• Oklahoma - Common law marriage occurs when a couple is legally competent, they agree to enter into a marriage relationship, and they subsequently cohabitate for long enough to demonstrate that a marital relationship exists.

  • Rhode Island - Common law marriage occurs when a couple seriously intends to enter into a marital relationship, and their subsequent conduct is of such a character as to lead the community to believe that they are married.

  • South Carolina - Common law marriage occurs when a couple has the present intent to marry, and they intend for others to recognize them as married.

  • Texas - Common law marriage occurs when a couple agrees to be married, they subsequently cohabit within the State of Texas, and after entering into the agreement they represent to others within the State of Texas that they are married. It may also occur through a couple's entering into a Declaration of Informal Marriage, a document executed by the parties, sworn or affirmed in the presence of a county clerk, and that is formally recorded in county records.

  • Utah - Common law marriage must be formalized by a court or administrative order, finding that the parties are of legal age and are capable of giving consent to marriage, they are legally capable of entering into marriage, they have cohabitated, they have mutually assumed the rights, duties and obligations of a married couple, and they hold themselves out as married and have acquired reputation in the community as a married couple.

States Permitting Certain Common Law Marriages

A few states that have eliminated common law marriage continue to recognize common law marriage under limited circumstances:

  • Alabama - If the elements of common law marriage were satisfied before January 1, 2017.

  • Georgia - If the elements of common law marriage were satisfied before January 1, 1997.

  • Idaho - If the elements of common law marriage were satisfied before January 1, 1996

  • New Hampshire - For inheritance only.

  • Ohio - If the elements of common law marriage were satisfied before October 10, 1991.

  • Pennsylvania - If the elements of common law marriage were satisfied before January 1, 2005.

Demonstration of an Intention to be Married

Although the factors used as evidence of an intent to be regarded as married, or as sufficient evidence of being regarded by the community as married, will vary by state and under the facts of a specific marriage, factors suggestive of marriage include:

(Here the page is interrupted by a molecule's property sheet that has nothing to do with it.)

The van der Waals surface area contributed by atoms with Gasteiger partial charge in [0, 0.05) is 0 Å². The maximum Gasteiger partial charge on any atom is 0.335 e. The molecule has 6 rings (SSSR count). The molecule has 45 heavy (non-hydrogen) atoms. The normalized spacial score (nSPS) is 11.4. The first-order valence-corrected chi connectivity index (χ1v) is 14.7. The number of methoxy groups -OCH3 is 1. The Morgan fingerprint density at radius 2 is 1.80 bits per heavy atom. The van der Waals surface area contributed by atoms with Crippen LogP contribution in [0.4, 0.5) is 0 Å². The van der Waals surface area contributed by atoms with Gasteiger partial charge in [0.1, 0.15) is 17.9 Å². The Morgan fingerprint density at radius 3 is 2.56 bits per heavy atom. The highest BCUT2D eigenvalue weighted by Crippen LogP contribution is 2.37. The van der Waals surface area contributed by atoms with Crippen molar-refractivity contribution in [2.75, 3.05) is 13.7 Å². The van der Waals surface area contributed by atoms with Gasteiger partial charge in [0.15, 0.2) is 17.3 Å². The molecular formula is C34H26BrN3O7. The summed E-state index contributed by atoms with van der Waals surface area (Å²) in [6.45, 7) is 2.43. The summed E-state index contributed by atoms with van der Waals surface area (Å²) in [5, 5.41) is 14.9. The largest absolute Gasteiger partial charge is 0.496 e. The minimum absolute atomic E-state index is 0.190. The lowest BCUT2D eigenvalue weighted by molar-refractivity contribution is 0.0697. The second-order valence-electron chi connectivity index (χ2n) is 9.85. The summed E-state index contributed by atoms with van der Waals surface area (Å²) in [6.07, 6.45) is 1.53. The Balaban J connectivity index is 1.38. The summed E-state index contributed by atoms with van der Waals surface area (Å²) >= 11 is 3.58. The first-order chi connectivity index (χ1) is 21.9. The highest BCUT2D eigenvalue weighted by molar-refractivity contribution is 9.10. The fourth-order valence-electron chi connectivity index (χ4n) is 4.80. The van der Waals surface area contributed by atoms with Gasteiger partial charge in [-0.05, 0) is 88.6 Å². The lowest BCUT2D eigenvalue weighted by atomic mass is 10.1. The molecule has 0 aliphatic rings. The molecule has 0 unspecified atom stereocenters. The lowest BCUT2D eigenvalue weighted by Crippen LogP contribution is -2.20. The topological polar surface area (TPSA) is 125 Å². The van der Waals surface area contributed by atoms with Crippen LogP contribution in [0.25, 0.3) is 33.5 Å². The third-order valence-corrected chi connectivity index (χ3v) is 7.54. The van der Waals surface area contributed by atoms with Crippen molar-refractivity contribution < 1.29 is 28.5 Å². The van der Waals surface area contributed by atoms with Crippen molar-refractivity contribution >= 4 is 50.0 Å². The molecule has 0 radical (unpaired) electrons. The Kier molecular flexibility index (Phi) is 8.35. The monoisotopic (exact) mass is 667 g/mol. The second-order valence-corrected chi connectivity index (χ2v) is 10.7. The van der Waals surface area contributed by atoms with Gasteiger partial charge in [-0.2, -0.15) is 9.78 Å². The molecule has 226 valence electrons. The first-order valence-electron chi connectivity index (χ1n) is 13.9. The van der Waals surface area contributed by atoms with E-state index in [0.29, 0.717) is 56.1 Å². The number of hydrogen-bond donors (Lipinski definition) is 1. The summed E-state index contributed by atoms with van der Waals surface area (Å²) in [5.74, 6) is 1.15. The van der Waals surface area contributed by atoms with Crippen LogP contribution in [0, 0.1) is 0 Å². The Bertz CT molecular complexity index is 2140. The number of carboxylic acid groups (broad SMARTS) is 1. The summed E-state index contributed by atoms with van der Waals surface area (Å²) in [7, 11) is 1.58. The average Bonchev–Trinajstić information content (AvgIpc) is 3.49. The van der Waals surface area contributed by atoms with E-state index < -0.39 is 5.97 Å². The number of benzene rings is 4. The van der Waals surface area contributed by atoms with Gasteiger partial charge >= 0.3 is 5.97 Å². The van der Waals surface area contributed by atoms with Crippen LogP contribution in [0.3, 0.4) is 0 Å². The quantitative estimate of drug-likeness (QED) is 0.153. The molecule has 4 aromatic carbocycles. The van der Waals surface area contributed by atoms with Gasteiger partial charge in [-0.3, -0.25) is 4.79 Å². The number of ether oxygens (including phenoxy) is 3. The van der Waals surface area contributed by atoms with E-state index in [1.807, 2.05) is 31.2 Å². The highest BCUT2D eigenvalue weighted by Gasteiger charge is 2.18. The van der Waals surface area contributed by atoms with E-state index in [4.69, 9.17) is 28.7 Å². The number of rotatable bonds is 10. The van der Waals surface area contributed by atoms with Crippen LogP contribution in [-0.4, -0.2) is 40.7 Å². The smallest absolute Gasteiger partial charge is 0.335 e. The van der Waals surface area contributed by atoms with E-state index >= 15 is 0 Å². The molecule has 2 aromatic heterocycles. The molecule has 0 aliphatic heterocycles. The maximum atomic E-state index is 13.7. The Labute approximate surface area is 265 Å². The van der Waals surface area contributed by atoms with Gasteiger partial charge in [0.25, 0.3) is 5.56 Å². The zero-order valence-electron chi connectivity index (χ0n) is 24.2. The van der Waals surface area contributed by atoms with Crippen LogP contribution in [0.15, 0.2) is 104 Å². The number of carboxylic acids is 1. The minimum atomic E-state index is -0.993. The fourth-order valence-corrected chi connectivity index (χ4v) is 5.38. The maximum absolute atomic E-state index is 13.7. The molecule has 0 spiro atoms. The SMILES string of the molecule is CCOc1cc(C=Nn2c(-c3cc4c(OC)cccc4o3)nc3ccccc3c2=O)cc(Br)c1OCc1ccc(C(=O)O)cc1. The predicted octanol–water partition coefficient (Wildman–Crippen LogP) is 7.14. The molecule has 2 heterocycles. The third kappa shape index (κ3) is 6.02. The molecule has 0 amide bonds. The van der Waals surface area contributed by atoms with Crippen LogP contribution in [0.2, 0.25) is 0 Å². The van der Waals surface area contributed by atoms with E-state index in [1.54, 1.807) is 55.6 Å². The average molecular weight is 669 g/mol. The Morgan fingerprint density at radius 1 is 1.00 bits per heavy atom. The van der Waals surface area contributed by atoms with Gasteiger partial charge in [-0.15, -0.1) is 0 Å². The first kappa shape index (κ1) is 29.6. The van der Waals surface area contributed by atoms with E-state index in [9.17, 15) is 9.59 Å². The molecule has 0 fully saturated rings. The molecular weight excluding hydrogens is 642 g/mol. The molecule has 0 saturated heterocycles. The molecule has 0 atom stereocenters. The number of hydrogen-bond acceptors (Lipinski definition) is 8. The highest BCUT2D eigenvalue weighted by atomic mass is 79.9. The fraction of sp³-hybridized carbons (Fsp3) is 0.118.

• Filing joint state and federal tax returns;

  • Using the same surname;

  • Joint ownership of assets and real estate;

  • Beneficiary designations on financial accounts, retirement accounts, and insurance policies; and

  • The testimony of members of the community that the couple was regarded as married.

Void Marriages and Common Law Marriage

In states that don't allow common law marriage, an unusual situation can arise: a couple that underwent what they thought was a valid, state-authorized marriage may find that their marriage is not valid. For example, a divorce may not be properly finalized before a spouse's second marriage occurs, rendering that second marriage invalid.

In a jurisdiction that recognizes common law marriage, although the legal marriage may be void, the parties subsequent actions may cause them to nonetheless be spouses in a common law marriage. In a state that does not recognize common law marriage, the marriage is void.

Some states provide statutory remedies to address a situation in which the parties to a marriage find out that, for reasons they did not know at the time, their marriage is void. For example, Michigan and California permit confidential marriages that result in a sealed, undated or backdated marriage license, such that a couple's marriage becomes valid from its inception and the rights of the spouses are protected.

Copyright © 2003 Aaron Larson, All rights reserved. No portion of this article may be reproduced without the express written permission of the copyright holder. If you use a quotation, excerpt or paraphrase of this article, except as otherwise authorized in writing by the author of the article you must cite this article as a source for your work and include a link back to the original article from any online materials that incorporate or are derived from the content of this article.

This article was last reviewed or amended on May 7, 2018.